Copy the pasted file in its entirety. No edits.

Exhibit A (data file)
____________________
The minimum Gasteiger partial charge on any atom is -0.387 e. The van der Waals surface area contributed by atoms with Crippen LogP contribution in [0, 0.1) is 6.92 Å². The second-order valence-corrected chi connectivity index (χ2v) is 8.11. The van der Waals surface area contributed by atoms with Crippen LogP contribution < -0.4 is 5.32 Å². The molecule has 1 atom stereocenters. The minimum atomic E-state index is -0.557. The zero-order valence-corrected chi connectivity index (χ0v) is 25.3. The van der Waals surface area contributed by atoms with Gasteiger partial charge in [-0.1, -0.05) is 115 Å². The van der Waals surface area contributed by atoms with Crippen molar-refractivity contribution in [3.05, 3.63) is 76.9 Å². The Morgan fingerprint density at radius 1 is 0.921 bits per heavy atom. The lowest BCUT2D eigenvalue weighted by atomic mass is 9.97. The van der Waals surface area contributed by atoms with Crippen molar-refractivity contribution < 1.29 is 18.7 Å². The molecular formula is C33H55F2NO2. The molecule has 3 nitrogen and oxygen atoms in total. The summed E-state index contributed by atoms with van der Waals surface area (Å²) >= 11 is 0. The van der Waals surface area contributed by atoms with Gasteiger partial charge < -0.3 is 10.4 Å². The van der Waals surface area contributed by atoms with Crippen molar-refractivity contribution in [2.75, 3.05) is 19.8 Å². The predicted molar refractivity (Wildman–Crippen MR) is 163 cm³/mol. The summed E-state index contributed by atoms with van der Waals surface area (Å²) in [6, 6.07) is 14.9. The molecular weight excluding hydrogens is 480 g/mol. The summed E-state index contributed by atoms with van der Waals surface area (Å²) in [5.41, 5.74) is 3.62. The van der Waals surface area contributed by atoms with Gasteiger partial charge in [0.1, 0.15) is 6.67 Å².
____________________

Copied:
The minimum Gasteiger partial charge on any atom is -0.387 e. The van der Waals surface area contributed by atoms with Crippen LogP contribution in [0, 0.1) is 6.92 Å². The second-order valence-corrected chi connectivity index (χ2v) is 8.11. The van der Waals surface area contributed by atoms with Crippen LogP contribution < -0.4 is 5.32 Å². The molecule has 1 atom stereocenters. The minimum atomic E-state index is -0.557. The zero-order valence-corrected chi connectivity index (χ0v) is 25.3. The van der Waals surface area contributed by atoms with Gasteiger partial charge in [-0.1, -0.05) is 115 Å². The van der Waals surface area contributed by atoms with Crippen molar-refractivity contribution in [3.05, 3.63) is 76.9 Å². The Morgan fingerprint density at radius 1 is 0.921 bits per heavy atom. The lowest BCUT2D eigenvalue weighted by atomic mass is 9.97. The van der Waals surface area contributed by atoms with Crippen molar-refractivity contribution < 1.29 is 18.7 Å². The molecular formula is C33H55F2NO2. The molecule has 3 nitrogen and oxygen atoms in total. The summed E-state index contributed by atoms with van der Waals surface area (Å²) >= 11 is 0. The van der Waals surface area contributed by atoms with Gasteiger partial charge < -0.3 is 10.4 Å². The van der Waals surface area contributed by atoms with Crippen molar-refractivity contribution in [2.75, 3.05) is 19.8 Å². The predicted molar refractivity (Wildman–Crippen MR) is 163 cm³/mol. The summed E-state index contributed by atoms with van der Waals surface area (Å²) in [6, 6.07) is 14.9. The molecular weight excluding hydrogens is 480 g/mol. The summed E-state index contributed by atoms with van der Waals surface area (Å²) in [5.41, 5.74) is 3.62. The van der Waals surface area contributed by atoms with Gasteiger partial charge in [0.1, 0.15) is 6.67 Å².